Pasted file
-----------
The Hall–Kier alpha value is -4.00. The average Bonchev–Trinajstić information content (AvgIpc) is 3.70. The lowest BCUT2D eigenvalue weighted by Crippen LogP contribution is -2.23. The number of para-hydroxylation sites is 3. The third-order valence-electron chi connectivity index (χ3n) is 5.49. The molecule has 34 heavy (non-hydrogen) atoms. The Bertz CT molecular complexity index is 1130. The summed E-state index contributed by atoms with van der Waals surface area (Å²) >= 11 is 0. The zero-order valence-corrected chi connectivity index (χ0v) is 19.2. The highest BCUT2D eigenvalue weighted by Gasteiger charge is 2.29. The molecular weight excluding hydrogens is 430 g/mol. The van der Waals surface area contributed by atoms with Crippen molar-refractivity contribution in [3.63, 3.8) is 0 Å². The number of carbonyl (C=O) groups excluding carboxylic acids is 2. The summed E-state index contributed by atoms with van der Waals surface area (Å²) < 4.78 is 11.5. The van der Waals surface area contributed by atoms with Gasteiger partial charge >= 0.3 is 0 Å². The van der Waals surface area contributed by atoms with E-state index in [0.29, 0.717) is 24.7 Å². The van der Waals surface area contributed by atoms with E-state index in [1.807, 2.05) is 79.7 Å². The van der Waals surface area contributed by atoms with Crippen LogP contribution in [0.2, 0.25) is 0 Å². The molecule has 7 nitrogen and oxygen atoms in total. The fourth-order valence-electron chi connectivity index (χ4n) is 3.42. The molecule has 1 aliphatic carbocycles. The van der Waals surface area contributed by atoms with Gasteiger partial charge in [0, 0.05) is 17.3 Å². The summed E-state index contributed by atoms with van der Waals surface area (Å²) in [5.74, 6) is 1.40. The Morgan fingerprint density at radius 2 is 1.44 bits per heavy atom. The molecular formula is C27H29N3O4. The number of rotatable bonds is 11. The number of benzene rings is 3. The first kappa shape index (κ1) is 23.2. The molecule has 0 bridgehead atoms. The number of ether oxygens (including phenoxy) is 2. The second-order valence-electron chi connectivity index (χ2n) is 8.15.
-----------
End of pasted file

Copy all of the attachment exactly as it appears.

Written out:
The Hall–Kier alpha value is -4.00. The average Bonchev–Trinajstić information content (AvgIpc) is 3.70. The lowest BCUT2D eigenvalue weighted by Crippen LogP contribution is -2.23. The number of para-hydroxylation sites is 3. The third-order valence-electron chi connectivity index (χ3n) is 5.49. The molecule has 34 heavy (non-hydrogen) atoms. The Bertz CT molecular complexity index is 1130. The summed E-state index contributed by atoms with van der Waals surface area (Å²) >= 11 is 0. The zero-order valence-corrected chi connectivity index (χ0v) is 19.2. The highest BCUT2D eigenvalue weighted by Gasteiger charge is 2.29. The molecular weight excluding hydrogens is 430 g/mol. The van der Waals surface area contributed by atoms with Crippen molar-refractivity contribution in [3.63, 3.8) is 0 Å². The number of carbonyl (C=O) groups excluding carboxylic acids is 2. The summed E-state index contributed by atoms with van der Waals surface area (Å²) < 4.78 is 11.5. The van der Waals surface area contributed by atoms with Gasteiger partial charge >= 0.3 is 0 Å². The van der Waals surface area contributed by atoms with E-state index in [0.29, 0.717) is 24.7 Å². The van der Waals surface area contributed by atoms with E-state index in [1.807, 2.05) is 79.7 Å². The van der Waals surface area contributed by atoms with Crippen LogP contribution in [0.2, 0.25) is 0 Å². The molecule has 7 nitrogen and oxygen atoms in total. The fourth-order valence-electron chi connectivity index (χ4n) is 3.42. The molecule has 1 aliphatic carbocycles. The van der Waals surface area contributed by atoms with Gasteiger partial charge in [0, 0.05) is 17.3 Å². The summed E-state index contributed by atoms with van der Waals surface area (Å²) in [5.74, 6) is 1.40. The Morgan fingerprint density at radius 2 is 1.44 bits per heavy atom. The molecular formula is C27H29N3O4. The number of rotatable bonds is 11. The number of benzene rings is 3. The first kappa shape index (κ1) is 23.2. The molecule has 0 bridgehead atoms. The number of ether oxygens (including phenoxy) is 2. The second-order valence-electron chi connectivity index (χ2n) is 8.15.